Microencapsulation concept

Posted: 2014-03-28

Microencapsulation concept

In recent years, textile materials with special applications in the cosmetic field have been developed. A new sector of cosmetic textiles is opened up and several cosmetic textiles products are currently available in the market. Microencapsulation technology is an effective technique to control the release properties of active ingredients that prolong the functionality of cosmetic textiles. This study discusses the development of cosmetic textiles and addresses microencapsulation technology with respect to its historical background, significant advantages, microencapsulation methods and recent applications in the textile industry. Gelatin microcapsules containing vitamin C were prepared using emulsion hardening technique. Both the optical microscopy and scanning electron microscopy demonstrated that the newly developed microcapsules were in the form of core-shell spheres with relatively smooth surface. The particle size of microcapsules ranged from 5.0 to 44.1 µm with the average particle size being 24.6 µm. The gelatin microcapsules were proved to be non-cytotoxic based on the research findings of the toxicity studies conducted on human liver and breast cell lines as well as primary bone marrow culture obtained from patient with non-malignant haematological disorder. The gelatin microcapsules were successfully grafted into textile materials for the development of cosmetic textiles.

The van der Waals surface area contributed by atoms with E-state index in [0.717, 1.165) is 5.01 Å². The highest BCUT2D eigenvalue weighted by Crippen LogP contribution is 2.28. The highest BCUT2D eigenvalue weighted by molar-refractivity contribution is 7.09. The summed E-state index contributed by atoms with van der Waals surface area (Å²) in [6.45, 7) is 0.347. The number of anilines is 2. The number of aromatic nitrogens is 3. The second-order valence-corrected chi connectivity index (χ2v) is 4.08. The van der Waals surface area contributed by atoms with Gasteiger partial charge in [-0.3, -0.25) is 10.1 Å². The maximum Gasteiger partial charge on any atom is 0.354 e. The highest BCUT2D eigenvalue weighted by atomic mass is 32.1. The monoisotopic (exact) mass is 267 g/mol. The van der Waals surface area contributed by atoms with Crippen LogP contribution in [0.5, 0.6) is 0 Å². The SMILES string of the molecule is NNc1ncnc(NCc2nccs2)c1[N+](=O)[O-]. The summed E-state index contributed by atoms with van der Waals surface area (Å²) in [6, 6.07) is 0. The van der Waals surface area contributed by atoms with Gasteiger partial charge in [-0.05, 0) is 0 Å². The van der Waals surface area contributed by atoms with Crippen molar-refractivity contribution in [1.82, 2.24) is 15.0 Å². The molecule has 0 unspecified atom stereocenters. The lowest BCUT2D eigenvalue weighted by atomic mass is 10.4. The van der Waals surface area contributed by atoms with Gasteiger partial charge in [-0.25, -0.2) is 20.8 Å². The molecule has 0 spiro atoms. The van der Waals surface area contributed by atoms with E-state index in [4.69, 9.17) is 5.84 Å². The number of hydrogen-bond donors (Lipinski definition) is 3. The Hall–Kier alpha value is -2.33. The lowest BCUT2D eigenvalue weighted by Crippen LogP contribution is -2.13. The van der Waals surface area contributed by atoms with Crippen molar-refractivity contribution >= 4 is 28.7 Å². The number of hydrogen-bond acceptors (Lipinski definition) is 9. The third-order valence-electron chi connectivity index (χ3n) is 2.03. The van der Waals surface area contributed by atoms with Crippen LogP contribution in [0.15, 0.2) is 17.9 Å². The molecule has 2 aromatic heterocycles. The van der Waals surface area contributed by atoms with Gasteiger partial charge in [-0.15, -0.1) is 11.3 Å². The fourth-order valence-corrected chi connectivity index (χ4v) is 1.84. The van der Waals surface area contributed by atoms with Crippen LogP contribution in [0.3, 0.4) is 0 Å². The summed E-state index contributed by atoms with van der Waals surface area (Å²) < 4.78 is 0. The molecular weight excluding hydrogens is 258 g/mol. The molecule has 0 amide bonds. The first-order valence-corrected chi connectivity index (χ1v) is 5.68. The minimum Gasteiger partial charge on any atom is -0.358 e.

Microencapsulation is a process where tiny particles or droplets of an active substance are covered by an even coating to create small capsules; typically these will be of a particle size of 1 – 7µm. Microencapsulation has historically been used in many industries, such as the food industry for flavourings and the pharmaceutical industry for slow release narcotics. More recently this same technology has been employed for textile end uses to provide products improved wash durability and safety over traditional emulsion type products. It allows finishes on textiles to apply cosmetic grade products onto the skin such as vitamins or moisturising agents. 

Different types of capsule wall design are used to produce specific release rates of the encapsulated products, including slow capsule decay to allow gradual release of fragrances or insecticides over a period of time, heat/pressure release where friction causes activation and also durable on non-release types (colour change etc). 

Our microencapsulated products give typically 20 – 30 wash durability at 40°C using appropriate binders, and can be by applied in a variety of methods; padding, garment washing, printing, spray or coating. In many cases they can also be used for non-textiles such as plastics, ceramics, inks etc. and we can provide some in Masterbatch form, as well as powders along with the more traditional slurry.